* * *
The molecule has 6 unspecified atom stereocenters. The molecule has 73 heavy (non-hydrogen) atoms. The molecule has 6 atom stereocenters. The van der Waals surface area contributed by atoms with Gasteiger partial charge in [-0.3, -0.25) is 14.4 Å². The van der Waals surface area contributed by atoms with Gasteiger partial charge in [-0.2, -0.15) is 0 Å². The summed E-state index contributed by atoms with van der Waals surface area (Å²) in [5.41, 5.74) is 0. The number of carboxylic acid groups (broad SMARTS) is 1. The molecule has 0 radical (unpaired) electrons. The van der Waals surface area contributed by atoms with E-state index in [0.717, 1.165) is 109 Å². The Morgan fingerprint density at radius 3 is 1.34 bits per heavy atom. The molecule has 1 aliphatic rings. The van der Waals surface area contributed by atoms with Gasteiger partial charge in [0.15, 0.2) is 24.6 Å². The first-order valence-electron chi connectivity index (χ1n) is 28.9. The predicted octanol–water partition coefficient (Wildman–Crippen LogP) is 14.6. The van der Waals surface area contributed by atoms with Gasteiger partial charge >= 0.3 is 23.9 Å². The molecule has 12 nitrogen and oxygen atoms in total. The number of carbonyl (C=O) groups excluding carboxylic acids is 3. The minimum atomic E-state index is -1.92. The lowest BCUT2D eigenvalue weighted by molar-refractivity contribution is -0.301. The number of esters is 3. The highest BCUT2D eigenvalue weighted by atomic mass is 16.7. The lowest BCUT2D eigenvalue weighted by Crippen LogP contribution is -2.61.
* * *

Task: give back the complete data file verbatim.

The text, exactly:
The molecule has 6 unspecified atom stereocenters. The molecule has 73 heavy (non-hydrogen) atoms. The molecule has 6 atom stereocenters. The van der Waals surface area contributed by atoms with Gasteiger partial charge in [-0.3, -0.25) is 14.4 Å². The van der Waals surface area contributed by atoms with Gasteiger partial charge in [-0.2, -0.15) is 0 Å². The summed E-state index contributed by atoms with van der Waals surface area (Å²) in [5.41, 5.74) is 0. The number of carboxylic acid groups (broad SMARTS) is 1. The molecule has 0 radical (unpaired) electrons. The van der Waals surface area contributed by atoms with E-state index in [0.717, 1.165) is 109 Å². The Morgan fingerprint density at radius 3 is 1.34 bits per heavy atom. The molecule has 1 aliphatic rings. The van der Waals surface area contributed by atoms with Gasteiger partial charge in [0.15, 0.2) is 24.6 Å². The first-order valence-electron chi connectivity index (χ1n) is 28.9. The predicted octanol–water partition coefficient (Wildman–Crippen LogP) is 14.6. The van der Waals surface area contributed by atoms with Gasteiger partial charge >= 0.3 is 23.9 Å². The molecule has 12 nitrogen and oxygen atoms in total. The number of carbonyl (C=O) groups excluding carboxylic acids is 3. The minimum atomic E-state index is -1.92. The lowest BCUT2D eigenvalue weighted by molar-refractivity contribution is -0.301. The number of esters is 3. The highest BCUT2D eigenvalue weighted by atomic mass is 16.7. The lowest BCUT2D eigenvalue weighted by Crippen LogP contribution is -2.61.